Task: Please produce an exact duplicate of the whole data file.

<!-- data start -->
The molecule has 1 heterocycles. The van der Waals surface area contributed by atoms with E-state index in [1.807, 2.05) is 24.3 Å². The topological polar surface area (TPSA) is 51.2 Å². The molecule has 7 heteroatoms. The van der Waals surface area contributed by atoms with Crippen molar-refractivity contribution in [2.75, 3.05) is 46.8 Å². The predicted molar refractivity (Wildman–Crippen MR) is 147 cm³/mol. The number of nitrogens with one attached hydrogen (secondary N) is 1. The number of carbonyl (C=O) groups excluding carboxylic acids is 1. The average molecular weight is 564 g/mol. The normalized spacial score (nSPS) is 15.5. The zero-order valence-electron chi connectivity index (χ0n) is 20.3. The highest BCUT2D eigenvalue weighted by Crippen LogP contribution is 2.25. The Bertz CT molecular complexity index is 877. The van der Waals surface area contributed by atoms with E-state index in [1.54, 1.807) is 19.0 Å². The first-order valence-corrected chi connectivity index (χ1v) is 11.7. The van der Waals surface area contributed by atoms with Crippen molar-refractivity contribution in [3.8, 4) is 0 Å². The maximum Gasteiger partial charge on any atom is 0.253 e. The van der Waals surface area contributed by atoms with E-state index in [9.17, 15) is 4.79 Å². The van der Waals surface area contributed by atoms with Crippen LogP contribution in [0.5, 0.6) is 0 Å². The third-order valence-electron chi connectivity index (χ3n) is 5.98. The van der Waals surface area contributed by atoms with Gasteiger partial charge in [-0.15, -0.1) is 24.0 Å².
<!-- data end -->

The molecule has 1 heterocycles. The van der Waals surface area contributed by atoms with E-state index in [1.807, 2.05) is 24.3 Å². The topological polar surface area (TPSA) is 51.2 Å². The molecule has 7 heteroatoms. The van der Waals surface area contributed by atoms with Crippen molar-refractivity contribution in [2.75, 3.05) is 46.8 Å². The predicted molar refractivity (Wildman–Crippen MR) is 147 cm³/mol. The number of nitrogens with one attached hydrogen (secondary N) is 1. The number of carbonyl (C=O) groups excluding carboxylic acids is 1. The average molecular weight is 564 g/mol. The normalized spacial score (nSPS) is 15.5. The zero-order valence-electron chi connectivity index (χ0n) is 20.3. The highest BCUT2D eigenvalue weighted by Crippen LogP contribution is 2.25. The Bertz CT molecular complexity index is 877. The van der Waals surface area contributed by atoms with E-state index in [1.54, 1.807) is 19.0 Å². The first-order valence-corrected chi connectivity index (χ1v) is 11.7. The van der Waals surface area contributed by atoms with Crippen molar-refractivity contribution in [3.8, 4) is 0 Å². The maximum Gasteiger partial charge on any atom is 0.253 e. The van der Waals surface area contributed by atoms with E-state index in [9.17, 15) is 4.79 Å². The van der Waals surface area contributed by atoms with Crippen LogP contribution in [0.5, 0.6) is 0 Å². The third-order valence-electron chi connectivity index (χ3n) is 5.98. The van der Waals surface area contributed by atoms with Gasteiger partial charge in [-0.15, -0.1) is 24.0 Å².